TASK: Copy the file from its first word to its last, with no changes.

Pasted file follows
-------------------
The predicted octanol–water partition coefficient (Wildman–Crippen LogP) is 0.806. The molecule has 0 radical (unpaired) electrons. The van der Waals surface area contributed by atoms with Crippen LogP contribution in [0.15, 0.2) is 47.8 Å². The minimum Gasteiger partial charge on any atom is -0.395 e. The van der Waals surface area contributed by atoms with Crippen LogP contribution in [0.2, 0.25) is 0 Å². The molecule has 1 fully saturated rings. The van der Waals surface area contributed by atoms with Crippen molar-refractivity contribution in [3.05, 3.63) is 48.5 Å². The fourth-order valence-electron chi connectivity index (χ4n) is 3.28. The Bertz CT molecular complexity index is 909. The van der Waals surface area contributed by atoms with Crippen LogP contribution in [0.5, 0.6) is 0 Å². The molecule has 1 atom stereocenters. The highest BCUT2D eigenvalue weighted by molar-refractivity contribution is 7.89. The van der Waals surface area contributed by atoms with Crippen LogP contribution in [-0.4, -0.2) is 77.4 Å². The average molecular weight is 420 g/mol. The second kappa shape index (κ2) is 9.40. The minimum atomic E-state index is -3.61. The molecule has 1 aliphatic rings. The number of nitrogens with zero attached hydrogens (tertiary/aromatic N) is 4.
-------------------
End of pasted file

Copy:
The predicted octanol–water partition coefficient (Wildman–Crippen LogP) is 0.806. The molecule has 0 radical (unpaired) electrons. The van der Waals surface area contributed by atoms with Crippen LogP contribution in [0.15, 0.2) is 47.8 Å². The minimum Gasteiger partial charge on any atom is -0.395 e. The van der Waals surface area contributed by atoms with Crippen LogP contribution in [0.2, 0.25) is 0 Å². The molecule has 1 fully saturated rings. The van der Waals surface area contributed by atoms with Crippen molar-refractivity contribution in [3.05, 3.63) is 48.5 Å². The fourth-order valence-electron chi connectivity index (χ4n) is 3.28. The Bertz CT molecular complexity index is 909. The van der Waals surface area contributed by atoms with Crippen LogP contribution in [0.5, 0.6) is 0 Å². The molecule has 1 atom stereocenters. The highest BCUT2D eigenvalue weighted by molar-refractivity contribution is 7.89. The van der Waals surface area contributed by atoms with Crippen LogP contribution in [-0.4, -0.2) is 77.4 Å². The average molecular weight is 420 g/mol. The second kappa shape index (κ2) is 9.40. The minimum atomic E-state index is -3.61. The molecule has 1 aliphatic rings. The number of nitrogens with zero attached hydrogens (tertiary/aromatic N) is 4.